Boomers also had more children and got married younger. There are pros and cons to both of these things. Getting married sooner means that a couple can enjoy the tax breaks that come with filing together. Having more kids costs money though. A lot of money. I don’t have a link here, but I have two money pits of my own, so you’ll have to take my word for it.
Judge’s Verdict: Boomers win here by a long shot.
Round 2: What they can Buy with that Money
Things don’t look much better for our hipster friends in round two than they did in round one. After establishing that Millennials have far less money than their parents when they were the same age, we now learn that the dollar they make buys less than the dollar that their parent (note the intentional singular use of parent) made.
Housing costs are at an all-time high. Same goes for transportation. We could argue about the merits of $9 coffees, but I’m going to assume that we can all get on the same page about having a roof and walls and a way to get to work. Oh, also food (not just avocado toast) is crazy expensive. Again, this is all adjusted for inflation so that fact that you paid 7 cents a litre for gas is irrelevant Karen. Boomers paid less in rent/mortgage payments and in getting to and from places.
Judge’s Verdict: Once again, we have a dominant round by Boomers.
Round 3: Negative Money
This one is pretty simple. We simply compare how much debt Baby Boomers had compared to Millennials at the same stage of life and adjust for inflation. The picture isn’t a pretty one. Millennials have way more debt even when we remove so called “good debt” and it is almost entirely due to student loans.
Interestingly, if we remove student loans though, Boomers actually have the higher debt levels – particularly on credit cards. What are they buying with all of these credit cards? No idea. But if the ads on TV are to be believed it’s mostly ED medication and electric lifts to go up stairs. Come to think of it maybe I need to branch out more when it comes to TV…
Judge’s Verdict: Let’s call this one a draw. That student loan debt is real, but education still has value. Credit card debt does not.
Round 4: People Died and Gave Me Money
This one is even simpler than the last round. Inheritance is not complicated. Your parents die and usually that means they leave you money. And that is true for both Millennials and Boomers. But it was a lot truer for boomers than it will be for Millennials. In fact, Boomers are about to become the first generation in Canadian history to leave less money to their children than the generation before.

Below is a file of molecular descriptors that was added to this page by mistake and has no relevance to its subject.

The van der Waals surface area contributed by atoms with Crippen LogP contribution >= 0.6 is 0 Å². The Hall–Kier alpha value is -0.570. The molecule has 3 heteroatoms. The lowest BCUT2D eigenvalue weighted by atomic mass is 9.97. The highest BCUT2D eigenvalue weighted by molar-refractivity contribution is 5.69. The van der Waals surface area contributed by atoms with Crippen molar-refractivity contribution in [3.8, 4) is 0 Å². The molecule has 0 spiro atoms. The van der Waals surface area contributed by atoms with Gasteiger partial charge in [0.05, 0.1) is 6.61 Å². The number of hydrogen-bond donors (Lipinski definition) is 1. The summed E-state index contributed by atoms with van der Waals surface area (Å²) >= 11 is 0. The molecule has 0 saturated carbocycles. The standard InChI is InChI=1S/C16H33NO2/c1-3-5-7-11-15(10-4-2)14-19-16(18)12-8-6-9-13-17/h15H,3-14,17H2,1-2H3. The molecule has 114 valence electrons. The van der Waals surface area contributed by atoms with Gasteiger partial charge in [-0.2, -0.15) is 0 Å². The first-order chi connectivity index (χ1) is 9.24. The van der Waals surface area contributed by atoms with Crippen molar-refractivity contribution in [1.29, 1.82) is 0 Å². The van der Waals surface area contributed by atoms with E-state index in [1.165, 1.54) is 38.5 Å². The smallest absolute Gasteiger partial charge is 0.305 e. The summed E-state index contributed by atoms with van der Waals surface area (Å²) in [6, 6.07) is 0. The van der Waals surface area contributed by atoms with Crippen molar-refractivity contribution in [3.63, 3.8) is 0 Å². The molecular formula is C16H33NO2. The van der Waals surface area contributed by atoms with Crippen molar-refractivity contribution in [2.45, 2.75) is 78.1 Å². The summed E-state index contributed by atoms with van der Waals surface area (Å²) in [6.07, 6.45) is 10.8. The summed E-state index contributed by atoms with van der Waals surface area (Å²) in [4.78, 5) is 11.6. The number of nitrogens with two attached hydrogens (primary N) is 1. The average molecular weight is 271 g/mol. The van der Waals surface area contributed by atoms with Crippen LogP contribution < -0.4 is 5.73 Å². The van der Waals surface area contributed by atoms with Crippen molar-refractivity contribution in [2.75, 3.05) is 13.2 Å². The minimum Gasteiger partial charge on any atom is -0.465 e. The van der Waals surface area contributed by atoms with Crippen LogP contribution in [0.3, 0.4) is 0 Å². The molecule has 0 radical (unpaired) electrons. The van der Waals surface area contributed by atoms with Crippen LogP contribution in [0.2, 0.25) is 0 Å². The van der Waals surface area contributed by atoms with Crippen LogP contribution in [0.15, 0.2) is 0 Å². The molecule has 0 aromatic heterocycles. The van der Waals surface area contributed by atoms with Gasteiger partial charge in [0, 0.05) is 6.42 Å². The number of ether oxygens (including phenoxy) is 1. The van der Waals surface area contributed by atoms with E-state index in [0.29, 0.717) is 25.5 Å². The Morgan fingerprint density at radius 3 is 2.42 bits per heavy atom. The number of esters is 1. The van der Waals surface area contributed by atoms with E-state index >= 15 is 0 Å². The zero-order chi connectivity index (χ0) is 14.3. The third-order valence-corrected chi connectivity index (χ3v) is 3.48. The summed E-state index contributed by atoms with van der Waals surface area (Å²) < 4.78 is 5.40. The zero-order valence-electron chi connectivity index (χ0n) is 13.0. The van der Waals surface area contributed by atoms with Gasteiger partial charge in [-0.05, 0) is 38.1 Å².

Judge’s Verdict: After a short break Boomers win again.
Round 5: I’m a Believer
Now we change gears away from financial stuff. This Pew study is pretty comprehensive. It tells us things that we already know to be true without research. Millennials are less likely to identify as religious (any category) than Boomers and much less likely to attend places of worship. Boomers are more likely to pray and read scripture than Millennials too.
But Millennials are actually more likely to believe in a higher power and have a sense of awe about the universe and the unexplainable. Boomers are also more likely to believe falsities about other faiths than Millennials. Millennials that do adhere to a faith are more invested in it than Boomers. Among Millennials that do attend church, they are more likely to be involved in their churches beyond Sunday morning and they contribute a greater percentage of their income in tithes and charitable contributions. Millennials – even those who do not profess faith – are much more likely to believe that religion has the ability to change lives and help create a more equitable society.
Judge’s Verdict: It’s close, but the pastor in me is giving the edge to Millennials. I’d rather have fewer people who are more invested than slightly more people who pay lip service. LOOK! Millennials won a round!